Number of children in care branded ‘horrendous’

A veteran councillor has voiced fears over the number of youngsters being taken into care in the north-east after new figures revealed almost 250 are being looked after by Aberdeenshire Council at Banff, Fraserburgh and Peterhead.

Sam Coull has hit out at “horrendous” statistics showing 87 children at Peterhead alone are being cared for by the local authority because they have been abandoned, have no surviving guardians or because their parents cannot take proper care of them.

The council is caring for a further 86 children at Banff and another 65 at Fraserburgh, placing the three towns at the top of the league table for the number of “looked-after” children .

Across Aberdeenshire, there are 442 cared-for children, including 178 on compulsory supervision orders. There are 110 being looked after under Section 25 of the Children (Scotland) Act 2005, which takes into account factors such as parents who need relief because of their or their child’s disability.

The majority of the youngsters – 366 – are being looked after in the community, including 111 who still live at home with their parents. Foster carers provided by the council care for 130.

Five of the total are babies under the age of one and 57 are aged between one and four. The largest number of children being cared for, 159, are between 12 and 15.

A further breakdown of the figures shows 13 of the 69 looked-after children who were excluded from school in the last year were at Peterhead.

Mr Coull says the figures are a huge concern and could explain why attainment at Banff, Fraserburgh and Peterhead academies has been so worrying in recent years.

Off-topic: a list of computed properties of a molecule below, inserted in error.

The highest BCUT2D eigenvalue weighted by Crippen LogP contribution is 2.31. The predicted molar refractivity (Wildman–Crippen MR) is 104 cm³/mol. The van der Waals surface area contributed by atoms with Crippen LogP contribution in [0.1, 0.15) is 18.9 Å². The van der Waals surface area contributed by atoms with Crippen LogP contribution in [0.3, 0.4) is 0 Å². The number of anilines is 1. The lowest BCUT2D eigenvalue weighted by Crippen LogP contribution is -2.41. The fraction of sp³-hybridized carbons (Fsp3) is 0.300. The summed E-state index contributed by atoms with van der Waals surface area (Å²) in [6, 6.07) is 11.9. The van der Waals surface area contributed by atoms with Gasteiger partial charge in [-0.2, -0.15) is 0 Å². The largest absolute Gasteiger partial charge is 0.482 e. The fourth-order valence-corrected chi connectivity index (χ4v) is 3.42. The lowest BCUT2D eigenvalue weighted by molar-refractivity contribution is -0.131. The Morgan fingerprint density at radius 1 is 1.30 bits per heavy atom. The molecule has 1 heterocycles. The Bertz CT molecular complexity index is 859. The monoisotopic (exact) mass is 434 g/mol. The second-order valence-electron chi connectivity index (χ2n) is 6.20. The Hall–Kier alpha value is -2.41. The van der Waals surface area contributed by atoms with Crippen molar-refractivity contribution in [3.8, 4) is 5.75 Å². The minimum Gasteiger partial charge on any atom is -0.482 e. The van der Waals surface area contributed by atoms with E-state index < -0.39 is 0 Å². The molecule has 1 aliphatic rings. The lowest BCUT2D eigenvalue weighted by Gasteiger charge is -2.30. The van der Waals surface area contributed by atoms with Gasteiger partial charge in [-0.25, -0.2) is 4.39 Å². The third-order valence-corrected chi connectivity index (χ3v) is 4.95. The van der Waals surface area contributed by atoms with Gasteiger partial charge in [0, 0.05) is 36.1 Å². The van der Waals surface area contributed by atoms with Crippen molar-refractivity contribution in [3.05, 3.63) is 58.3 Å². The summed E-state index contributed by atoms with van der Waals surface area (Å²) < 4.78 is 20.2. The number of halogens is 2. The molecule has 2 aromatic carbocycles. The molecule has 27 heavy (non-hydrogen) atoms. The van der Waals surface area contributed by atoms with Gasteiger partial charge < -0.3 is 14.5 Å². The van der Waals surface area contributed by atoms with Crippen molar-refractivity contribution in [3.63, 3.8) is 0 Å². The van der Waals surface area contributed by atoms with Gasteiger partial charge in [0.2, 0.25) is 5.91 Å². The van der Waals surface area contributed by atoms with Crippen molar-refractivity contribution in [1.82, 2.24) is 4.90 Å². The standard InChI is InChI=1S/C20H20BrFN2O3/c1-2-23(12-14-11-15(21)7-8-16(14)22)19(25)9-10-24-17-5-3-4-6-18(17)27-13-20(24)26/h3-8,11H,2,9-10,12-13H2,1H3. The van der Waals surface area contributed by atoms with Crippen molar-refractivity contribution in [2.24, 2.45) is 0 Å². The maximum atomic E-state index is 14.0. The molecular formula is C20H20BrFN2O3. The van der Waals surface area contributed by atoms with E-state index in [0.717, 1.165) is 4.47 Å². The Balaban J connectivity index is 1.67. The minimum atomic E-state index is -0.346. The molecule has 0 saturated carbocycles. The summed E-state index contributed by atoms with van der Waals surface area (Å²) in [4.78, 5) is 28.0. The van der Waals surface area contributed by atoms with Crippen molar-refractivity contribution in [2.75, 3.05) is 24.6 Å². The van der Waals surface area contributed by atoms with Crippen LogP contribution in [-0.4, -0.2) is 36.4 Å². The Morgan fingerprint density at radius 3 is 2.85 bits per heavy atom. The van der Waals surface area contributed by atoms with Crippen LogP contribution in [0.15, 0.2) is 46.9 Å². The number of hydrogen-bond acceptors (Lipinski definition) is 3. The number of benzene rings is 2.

The Press and Journal revealed in January that head teachers at the three schools, as well as at Mintlaw Academy, were being given “coaching”.

This programme was put in place because more than half of the schools’ second-year pupils were failing to meet national reading and writing standards.

The council decided to take the unprecedented step of introducing “transformational plans” to tackle the issue in all four schools.

Mr Coull, a former Liberal Democrat who represents Peterhead South and Cruden, said: “Not everyone can reach the dizzy heights in life, but I fear some children in Aberdeenshire are facing a huge struggle to even make it to the foothills.

“Factor in local education attainment levels alongside the number of looked-after children and one begins to wonder if there is a growing problem here which needs more attention.”

Aberdeenshire Council’s acting chief social work officer Chris Booth said that as Peterhead and the surrounding area had the largest populations, it was to be expected that the area had a higher number of looked-after children.